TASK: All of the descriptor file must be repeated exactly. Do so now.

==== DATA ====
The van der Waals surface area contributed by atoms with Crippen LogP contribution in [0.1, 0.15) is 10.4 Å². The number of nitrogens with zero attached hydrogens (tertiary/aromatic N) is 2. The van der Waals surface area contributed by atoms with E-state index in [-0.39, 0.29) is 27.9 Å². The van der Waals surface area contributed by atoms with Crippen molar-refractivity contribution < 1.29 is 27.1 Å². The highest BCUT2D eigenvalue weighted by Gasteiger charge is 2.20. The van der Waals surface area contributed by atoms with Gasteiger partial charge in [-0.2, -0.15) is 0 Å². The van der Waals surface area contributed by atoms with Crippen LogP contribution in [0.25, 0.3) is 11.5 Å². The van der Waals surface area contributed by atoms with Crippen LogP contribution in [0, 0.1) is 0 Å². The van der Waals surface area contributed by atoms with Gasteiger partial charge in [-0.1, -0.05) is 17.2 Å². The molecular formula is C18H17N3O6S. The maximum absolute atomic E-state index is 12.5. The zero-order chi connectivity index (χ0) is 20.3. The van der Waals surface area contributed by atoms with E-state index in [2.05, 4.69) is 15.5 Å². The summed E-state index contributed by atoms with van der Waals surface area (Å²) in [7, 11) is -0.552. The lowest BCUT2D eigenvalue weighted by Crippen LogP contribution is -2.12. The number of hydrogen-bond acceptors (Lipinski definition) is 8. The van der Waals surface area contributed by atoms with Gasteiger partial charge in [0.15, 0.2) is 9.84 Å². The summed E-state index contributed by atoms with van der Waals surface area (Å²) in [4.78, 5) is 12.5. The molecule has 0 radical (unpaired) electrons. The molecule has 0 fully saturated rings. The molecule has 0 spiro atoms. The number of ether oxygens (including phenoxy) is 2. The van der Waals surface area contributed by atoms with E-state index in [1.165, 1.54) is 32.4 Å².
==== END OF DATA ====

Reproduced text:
The van der Waals surface area contributed by atoms with Crippen LogP contribution in [0.1, 0.15) is 10.4 Å². The number of nitrogens with zero attached hydrogens (tertiary/aromatic N) is 2. The van der Waals surface area contributed by atoms with E-state index in [-0.39, 0.29) is 27.9 Å². The van der Waals surface area contributed by atoms with Crippen molar-refractivity contribution < 1.29 is 27.1 Å². The highest BCUT2D eigenvalue weighted by Gasteiger charge is 2.20. The van der Waals surface area contributed by atoms with Gasteiger partial charge in [-0.2, -0.15) is 0 Å². The van der Waals surface area contributed by atoms with Crippen LogP contribution in [0.25, 0.3) is 11.5 Å². The van der Waals surface area contributed by atoms with Crippen LogP contribution in [0, 0.1) is 0 Å². The van der Waals surface area contributed by atoms with Gasteiger partial charge in [-0.1, -0.05) is 17.2 Å². The molecular formula is C18H17N3O6S. The maximum absolute atomic E-state index is 12.5. The zero-order chi connectivity index (χ0) is 20.3. The van der Waals surface area contributed by atoms with E-state index in [2.05, 4.69) is 15.5 Å². The summed E-state index contributed by atoms with van der Waals surface area (Å²) in [7, 11) is -0.552. The lowest BCUT2D eigenvalue weighted by Crippen LogP contribution is -2.12. The number of hydrogen-bond acceptors (Lipinski definition) is 8. The van der Waals surface area contributed by atoms with Gasteiger partial charge in [0.15, 0.2) is 9.84 Å². The summed E-state index contributed by atoms with van der Waals surface area (Å²) in [4.78, 5) is 12.5. The molecule has 0 radical (unpaired) electrons. The molecule has 0 fully saturated rings. The molecule has 0 spiro atoms. The number of ether oxygens (including phenoxy) is 2. The van der Waals surface area contributed by atoms with E-state index in [1.165, 1.54) is 32.4 Å².